On creating organizational culture: What if your boss simply doesn’t care?


We talk about good leaders who create healthy organizational cultures — you know, the kinds of places where people want to work. We talk about bad leaders who create hostile and toxic organizational cultures, the kinds of places where bullying and abuse thrive.

But what about bosses who don’t think much at all about the quality of work life within their organizations? What if notions such as supportive work environments, fair compensation structures, and organizational justice don’t cross their radar screens? For that matter, what if they’re not into creating bad work environments, either? What if all that matters to them are profits/revenues, avoiding liability, pleasing their boards & superiors, and getting ahead?

In other words, what if they simply don’t care?

A common practice

I suggest this is quite common — especially in occupational settings where people are hired into leadership positions based, at least in part, on performance factors that have little to do with their ability to manage an organization.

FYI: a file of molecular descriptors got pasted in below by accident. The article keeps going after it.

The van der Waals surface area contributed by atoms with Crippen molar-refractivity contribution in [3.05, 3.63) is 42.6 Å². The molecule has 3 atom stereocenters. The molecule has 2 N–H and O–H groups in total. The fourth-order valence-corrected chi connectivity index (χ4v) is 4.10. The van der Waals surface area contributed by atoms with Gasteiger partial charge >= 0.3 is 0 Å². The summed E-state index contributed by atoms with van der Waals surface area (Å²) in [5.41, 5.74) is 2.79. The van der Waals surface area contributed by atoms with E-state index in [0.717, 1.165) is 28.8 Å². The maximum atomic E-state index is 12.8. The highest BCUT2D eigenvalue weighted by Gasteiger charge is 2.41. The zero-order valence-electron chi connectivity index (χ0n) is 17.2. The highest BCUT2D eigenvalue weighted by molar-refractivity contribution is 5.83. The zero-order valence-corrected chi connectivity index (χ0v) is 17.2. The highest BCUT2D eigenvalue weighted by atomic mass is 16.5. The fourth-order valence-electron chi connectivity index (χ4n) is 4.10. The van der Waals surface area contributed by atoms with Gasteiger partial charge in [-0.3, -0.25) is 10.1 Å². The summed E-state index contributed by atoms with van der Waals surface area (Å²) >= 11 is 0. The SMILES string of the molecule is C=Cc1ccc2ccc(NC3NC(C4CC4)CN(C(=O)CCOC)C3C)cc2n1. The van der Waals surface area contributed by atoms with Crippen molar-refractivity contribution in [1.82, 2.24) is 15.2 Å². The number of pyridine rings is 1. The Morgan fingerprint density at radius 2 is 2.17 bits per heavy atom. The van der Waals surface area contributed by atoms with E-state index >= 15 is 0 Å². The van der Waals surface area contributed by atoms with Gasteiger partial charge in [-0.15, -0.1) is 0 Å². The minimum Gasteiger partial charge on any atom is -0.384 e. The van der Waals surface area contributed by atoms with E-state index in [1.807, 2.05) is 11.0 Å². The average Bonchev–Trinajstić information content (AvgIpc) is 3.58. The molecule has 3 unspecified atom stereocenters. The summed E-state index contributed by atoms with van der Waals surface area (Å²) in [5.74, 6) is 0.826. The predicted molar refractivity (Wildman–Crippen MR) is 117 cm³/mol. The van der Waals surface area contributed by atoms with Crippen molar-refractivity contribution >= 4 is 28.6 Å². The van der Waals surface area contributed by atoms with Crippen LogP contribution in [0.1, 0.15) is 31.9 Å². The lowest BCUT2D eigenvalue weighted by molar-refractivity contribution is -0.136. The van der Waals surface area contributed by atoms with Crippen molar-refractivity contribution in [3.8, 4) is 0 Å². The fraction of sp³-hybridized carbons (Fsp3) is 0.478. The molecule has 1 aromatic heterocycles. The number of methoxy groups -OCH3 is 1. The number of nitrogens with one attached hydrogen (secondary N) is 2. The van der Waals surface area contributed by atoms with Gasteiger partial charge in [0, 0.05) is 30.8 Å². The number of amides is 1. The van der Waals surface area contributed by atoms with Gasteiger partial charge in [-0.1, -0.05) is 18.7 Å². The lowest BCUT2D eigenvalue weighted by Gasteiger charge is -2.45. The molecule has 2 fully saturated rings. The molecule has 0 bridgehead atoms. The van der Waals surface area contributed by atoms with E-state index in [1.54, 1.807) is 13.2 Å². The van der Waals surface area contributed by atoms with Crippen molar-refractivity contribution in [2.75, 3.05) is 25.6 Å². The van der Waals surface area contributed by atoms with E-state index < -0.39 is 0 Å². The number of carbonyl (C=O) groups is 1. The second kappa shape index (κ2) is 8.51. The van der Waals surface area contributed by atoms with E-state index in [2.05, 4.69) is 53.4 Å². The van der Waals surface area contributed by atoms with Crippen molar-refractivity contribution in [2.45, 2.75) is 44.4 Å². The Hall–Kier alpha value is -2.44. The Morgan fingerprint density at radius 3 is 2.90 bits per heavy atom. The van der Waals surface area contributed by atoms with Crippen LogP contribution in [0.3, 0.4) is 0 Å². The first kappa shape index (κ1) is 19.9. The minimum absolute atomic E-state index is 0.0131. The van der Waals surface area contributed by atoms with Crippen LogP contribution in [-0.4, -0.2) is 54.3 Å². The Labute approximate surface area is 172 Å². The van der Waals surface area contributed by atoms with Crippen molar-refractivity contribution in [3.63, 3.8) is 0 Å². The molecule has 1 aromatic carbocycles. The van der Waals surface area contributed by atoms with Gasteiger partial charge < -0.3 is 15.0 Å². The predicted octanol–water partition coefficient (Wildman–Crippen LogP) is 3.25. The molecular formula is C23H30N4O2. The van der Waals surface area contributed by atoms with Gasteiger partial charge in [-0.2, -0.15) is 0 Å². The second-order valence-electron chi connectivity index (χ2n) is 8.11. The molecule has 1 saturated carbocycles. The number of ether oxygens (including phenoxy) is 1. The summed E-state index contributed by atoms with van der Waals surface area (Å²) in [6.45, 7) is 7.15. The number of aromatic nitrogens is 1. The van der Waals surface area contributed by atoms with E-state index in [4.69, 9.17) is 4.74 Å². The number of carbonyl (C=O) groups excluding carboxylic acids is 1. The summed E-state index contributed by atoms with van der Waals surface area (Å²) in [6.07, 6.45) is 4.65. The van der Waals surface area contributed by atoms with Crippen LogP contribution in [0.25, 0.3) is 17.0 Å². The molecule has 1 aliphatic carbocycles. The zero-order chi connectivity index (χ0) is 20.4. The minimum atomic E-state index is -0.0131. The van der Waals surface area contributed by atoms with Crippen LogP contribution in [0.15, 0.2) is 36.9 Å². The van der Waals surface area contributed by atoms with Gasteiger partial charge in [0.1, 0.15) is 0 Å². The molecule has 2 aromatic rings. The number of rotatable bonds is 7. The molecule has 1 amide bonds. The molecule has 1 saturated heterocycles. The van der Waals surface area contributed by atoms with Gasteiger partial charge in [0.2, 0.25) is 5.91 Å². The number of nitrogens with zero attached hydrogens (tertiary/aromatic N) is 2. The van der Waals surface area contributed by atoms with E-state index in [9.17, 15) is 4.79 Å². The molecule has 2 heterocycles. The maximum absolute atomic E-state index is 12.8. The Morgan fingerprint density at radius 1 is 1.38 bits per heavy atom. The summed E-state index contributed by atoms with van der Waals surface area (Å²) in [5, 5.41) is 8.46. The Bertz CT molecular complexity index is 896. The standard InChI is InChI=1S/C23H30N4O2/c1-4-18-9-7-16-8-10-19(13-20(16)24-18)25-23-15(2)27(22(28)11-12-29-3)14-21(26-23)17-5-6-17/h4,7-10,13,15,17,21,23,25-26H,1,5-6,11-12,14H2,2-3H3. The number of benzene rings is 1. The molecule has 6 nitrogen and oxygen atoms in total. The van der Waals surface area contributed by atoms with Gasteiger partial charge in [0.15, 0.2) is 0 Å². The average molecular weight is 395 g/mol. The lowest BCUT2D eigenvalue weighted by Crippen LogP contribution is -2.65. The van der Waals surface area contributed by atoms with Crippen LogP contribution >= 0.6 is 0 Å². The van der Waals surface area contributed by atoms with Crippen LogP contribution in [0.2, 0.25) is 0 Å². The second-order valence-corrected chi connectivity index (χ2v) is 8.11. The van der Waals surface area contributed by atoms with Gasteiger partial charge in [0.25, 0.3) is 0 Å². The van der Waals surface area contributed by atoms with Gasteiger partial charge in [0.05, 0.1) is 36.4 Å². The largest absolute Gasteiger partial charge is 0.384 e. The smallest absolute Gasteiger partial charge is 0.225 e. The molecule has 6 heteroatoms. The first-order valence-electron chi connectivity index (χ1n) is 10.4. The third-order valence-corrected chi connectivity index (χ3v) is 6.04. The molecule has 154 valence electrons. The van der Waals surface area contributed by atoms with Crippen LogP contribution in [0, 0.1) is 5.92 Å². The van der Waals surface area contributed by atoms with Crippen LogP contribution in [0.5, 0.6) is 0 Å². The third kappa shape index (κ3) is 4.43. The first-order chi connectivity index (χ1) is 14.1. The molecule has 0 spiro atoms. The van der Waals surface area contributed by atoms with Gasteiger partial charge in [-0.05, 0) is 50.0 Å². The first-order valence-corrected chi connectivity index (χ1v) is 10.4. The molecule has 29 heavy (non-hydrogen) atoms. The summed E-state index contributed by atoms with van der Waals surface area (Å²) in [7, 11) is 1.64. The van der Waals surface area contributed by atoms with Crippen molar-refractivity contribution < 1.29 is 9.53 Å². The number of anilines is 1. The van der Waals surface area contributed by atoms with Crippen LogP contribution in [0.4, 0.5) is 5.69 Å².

In my twin realms of higher education and law, this happens all the time. In higher ed, people may be promoted to administrative leadership positions because they’ve been successful professors, or maybe they’re just good at impressing people in interviews. In law, people may be promoted to management positions in law firms, public agencies, and non-profits because they’ve been good litigators.

Oftentimes, the skills that made them good at their previous jobs aren’t the right match for their new management responsibilities.

The consequences

Regardless of how they got there, bosses who practice benign neglect when it comes to organizational culture create a giant void for others to fill.

If, for example, their immediate underlings are attentive to nurturing a psychologically healthy workplace, then everyday working conditions may be pretty decent for the rank-and-file.

By contrast, if those underlings are clueless about managing a workplace effectively, then a lot of people may suffer. And if a manipulative, bullying type of individual seizes power within that void, then a good number of people will suffer.


This post was revised in July 2019.

Temple law school conference examines bullying across the lifespan

(l to r) Prof. Kerri Stone, Prof. Susan Harthill, yours truly

Workplace bullying panelists: (l to r) Prof. Kerri Stone, Prof. Susan Harthill, and DY